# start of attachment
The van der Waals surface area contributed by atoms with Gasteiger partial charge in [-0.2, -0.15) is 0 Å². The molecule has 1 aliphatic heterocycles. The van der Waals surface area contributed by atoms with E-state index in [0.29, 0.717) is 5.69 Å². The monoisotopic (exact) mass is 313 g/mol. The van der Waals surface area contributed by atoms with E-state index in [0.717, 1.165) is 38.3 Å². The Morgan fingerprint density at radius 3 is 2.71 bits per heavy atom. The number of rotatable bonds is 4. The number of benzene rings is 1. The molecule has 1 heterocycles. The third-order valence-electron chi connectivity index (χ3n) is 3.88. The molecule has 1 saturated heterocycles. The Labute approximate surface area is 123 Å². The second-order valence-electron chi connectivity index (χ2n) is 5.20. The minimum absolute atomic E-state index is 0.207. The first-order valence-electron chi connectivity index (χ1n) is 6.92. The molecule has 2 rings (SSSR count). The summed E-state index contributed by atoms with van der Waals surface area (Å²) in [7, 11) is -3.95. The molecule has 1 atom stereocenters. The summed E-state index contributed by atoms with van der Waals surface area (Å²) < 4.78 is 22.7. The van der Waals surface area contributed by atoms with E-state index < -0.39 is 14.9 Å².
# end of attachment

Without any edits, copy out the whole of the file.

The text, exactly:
The van der Waals surface area contributed by atoms with Gasteiger partial charge in [-0.2, -0.15) is 0 Å². The molecule has 1 aliphatic heterocycles. The van der Waals surface area contributed by atoms with E-state index in [0.29, 0.717) is 5.69 Å². The monoisotopic (exact) mass is 313 g/mol. The van der Waals surface area contributed by atoms with E-state index in [0.717, 1.165) is 38.3 Å². The Morgan fingerprint density at radius 3 is 2.71 bits per heavy atom. The number of rotatable bonds is 4. The number of benzene rings is 1. The molecule has 1 heterocycles. The third-order valence-electron chi connectivity index (χ3n) is 3.88. The molecule has 1 saturated heterocycles. The Labute approximate surface area is 123 Å². The second-order valence-electron chi connectivity index (χ2n) is 5.20. The minimum absolute atomic E-state index is 0.207. The first-order valence-electron chi connectivity index (χ1n) is 6.92. The molecule has 2 rings (SSSR count). The summed E-state index contributed by atoms with van der Waals surface area (Å²) in [7, 11) is -3.95. The molecule has 1 atom stereocenters. The summed E-state index contributed by atoms with van der Waals surface area (Å²) < 4.78 is 22.7. The van der Waals surface area contributed by atoms with E-state index < -0.39 is 14.9 Å².